The best option for safe peanut butter is choosing one with no added ingredients and is made only from peanuts. Dry roasted peanuts are ground down to form a buttery paste. Many commercial peanut butters will have added salts, sugars, and oils to make the butter more economical, sweeter, and shelf-stable. It’s these other ingredients you have to look out for.
Some sugars contain FODMAPS that will trigger IBS symptoms. The three most likely to be added to peanut butter are those you should avoid. They are high fructose corn syrup, golden syrup, and agave syrup. Also, avoid nut butter containing molasses, though small amounts may be tolerable.
If you buy unsweetened peanut butter that contains only peanuts, salt, and some stabilizing oil, you should be able to eat it without issues. The recommended amount for a low-FODMAP diet is no more than 2 Tbsp peanut butter or about 1.1 Oz.
If you have IBS triggered by oils and fats, you may find that peanuts and peanut butter are unsuitable, even though they are low-FODMAP foods.
Is Peanut Oil low FODMAP?
Due to its mild flavor and high smoke point, peanut oil is a popular cooking oil, especially in stir-fries. It is a highly monounsaturated oil and is less likely to become rancid than many other oils.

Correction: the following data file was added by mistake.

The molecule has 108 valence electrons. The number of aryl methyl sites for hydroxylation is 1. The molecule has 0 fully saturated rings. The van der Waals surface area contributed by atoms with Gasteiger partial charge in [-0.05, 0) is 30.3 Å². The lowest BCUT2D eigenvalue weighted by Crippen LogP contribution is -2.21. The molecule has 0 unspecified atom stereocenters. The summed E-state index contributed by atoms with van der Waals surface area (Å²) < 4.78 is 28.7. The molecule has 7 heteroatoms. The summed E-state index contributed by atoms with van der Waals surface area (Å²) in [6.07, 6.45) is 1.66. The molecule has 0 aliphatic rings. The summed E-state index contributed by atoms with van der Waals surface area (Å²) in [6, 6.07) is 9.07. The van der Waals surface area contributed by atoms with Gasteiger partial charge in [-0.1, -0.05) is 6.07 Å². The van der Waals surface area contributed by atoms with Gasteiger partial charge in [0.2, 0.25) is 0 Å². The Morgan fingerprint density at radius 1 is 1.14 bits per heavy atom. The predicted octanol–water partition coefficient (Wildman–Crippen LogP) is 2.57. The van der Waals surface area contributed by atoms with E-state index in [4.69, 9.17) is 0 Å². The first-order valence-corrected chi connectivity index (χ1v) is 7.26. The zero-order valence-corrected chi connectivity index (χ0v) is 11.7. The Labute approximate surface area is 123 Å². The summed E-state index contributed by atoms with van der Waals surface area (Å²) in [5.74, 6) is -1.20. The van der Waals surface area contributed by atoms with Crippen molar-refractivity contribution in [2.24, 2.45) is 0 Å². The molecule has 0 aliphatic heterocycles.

Oils, in general, do not contain FODMAPS and are allowed on a low-FODMAP diet, and peanut oil is no exception. However, as I’ve pointed out, there is a high overlap between people intolerant to high-FODMAP foods and those who suffer from other IBS symptoms. If oil triggers stomach pain and inflammation, then even peanut oil should be avoided.
Is Peanut Flour Low FODMAP?
When looking for low-FODMAP and gluten-free flours, peanut flour is one option that comes up. Peanut flour should not trigger any symptoms when consumed in regular, moderate portions. However, always be careful when trialing new recipes and start with small quantities to check.
Peanut flour is usually used in combination with other low-FODMAP flours to produce a baking substitute and is rarely used on its own. As such, it is difficult to suggest a recommended serving size.
However, almond is another popular nut used for flour, which becomes higher FODMAP with larger serving sizes. Perhaps you will find it is better to err on the side of caution with peanut flour and use it sparingly. One recommendation is to subdivide the serving sizes by four and consume no more than that at a time.
So, Is Peanut Protein Low-Fodmap?
One new product you may have come across is peanut powder, sometimes called peanut butter powder. It is made by dehydrating roasted peanuts and crushing them to remove the oils and fats.
Since peanut butter made without sugar alcohols and added sugars can be eaten on a low-FODMAP diet, peanut protein powder may be an excellent peanut butter substitute of it is the fats that trigger your IBS. However, you will still need to check the ingredients listing to see if other sugars have been added, as this is often done to improve the taste.
One downside of the process of making this low-fat substitute for peanut butter is that the process also strips out some of the natural vitamins and healthy fats.